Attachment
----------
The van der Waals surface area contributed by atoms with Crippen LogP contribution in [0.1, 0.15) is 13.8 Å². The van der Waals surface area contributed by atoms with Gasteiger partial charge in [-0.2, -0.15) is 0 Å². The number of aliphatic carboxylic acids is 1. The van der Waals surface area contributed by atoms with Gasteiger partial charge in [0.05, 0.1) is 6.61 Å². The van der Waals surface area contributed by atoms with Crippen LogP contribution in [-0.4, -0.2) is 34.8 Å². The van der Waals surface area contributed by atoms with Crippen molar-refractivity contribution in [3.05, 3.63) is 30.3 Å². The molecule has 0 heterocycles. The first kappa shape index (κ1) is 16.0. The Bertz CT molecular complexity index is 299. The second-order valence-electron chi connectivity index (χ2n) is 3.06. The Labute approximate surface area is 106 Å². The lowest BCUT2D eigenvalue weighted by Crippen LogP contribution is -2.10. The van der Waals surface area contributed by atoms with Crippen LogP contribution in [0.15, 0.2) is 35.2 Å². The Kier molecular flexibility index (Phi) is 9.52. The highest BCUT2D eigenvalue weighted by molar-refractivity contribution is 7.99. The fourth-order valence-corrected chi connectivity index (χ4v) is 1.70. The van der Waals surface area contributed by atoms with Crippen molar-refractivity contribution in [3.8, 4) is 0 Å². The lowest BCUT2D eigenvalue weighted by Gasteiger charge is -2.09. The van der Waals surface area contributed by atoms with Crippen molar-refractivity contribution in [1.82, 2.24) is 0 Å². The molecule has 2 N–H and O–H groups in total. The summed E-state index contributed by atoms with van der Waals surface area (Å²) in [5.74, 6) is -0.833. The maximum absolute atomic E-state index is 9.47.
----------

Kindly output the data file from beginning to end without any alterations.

The van der Waals surface area contributed by atoms with Crippen LogP contribution in [0.1, 0.15) is 13.8 Å². The van der Waals surface area contributed by atoms with Gasteiger partial charge in [-0.2, -0.15) is 0 Å². The number of aliphatic carboxylic acids is 1. The van der Waals surface area contributed by atoms with Gasteiger partial charge in [0.05, 0.1) is 6.61 Å². The van der Waals surface area contributed by atoms with Crippen LogP contribution in [-0.4, -0.2) is 34.8 Å². The van der Waals surface area contributed by atoms with Crippen molar-refractivity contribution in [3.05, 3.63) is 30.3 Å². The molecule has 0 heterocycles. The first kappa shape index (κ1) is 16.0. The Bertz CT molecular complexity index is 299. The second-order valence-electron chi connectivity index (χ2n) is 3.06. The Labute approximate surface area is 106 Å². The lowest BCUT2D eigenvalue weighted by Crippen LogP contribution is -2.10. The van der Waals surface area contributed by atoms with Crippen LogP contribution in [0.15, 0.2) is 35.2 Å². The Kier molecular flexibility index (Phi) is 9.52. The highest BCUT2D eigenvalue weighted by molar-refractivity contribution is 7.99. The fourth-order valence-corrected chi connectivity index (χ4v) is 1.70. The van der Waals surface area contributed by atoms with Crippen molar-refractivity contribution in [3.8, 4) is 0 Å². The lowest BCUT2D eigenvalue weighted by Gasteiger charge is -2.09. The van der Waals surface area contributed by atoms with Crippen molar-refractivity contribution in [1.82, 2.24) is 0 Å². The molecule has 2 N–H and O–H groups in total. The summed E-state index contributed by atoms with van der Waals surface area (Å²) in [5.74, 6) is -0.833. The maximum absolute atomic E-state index is 9.47.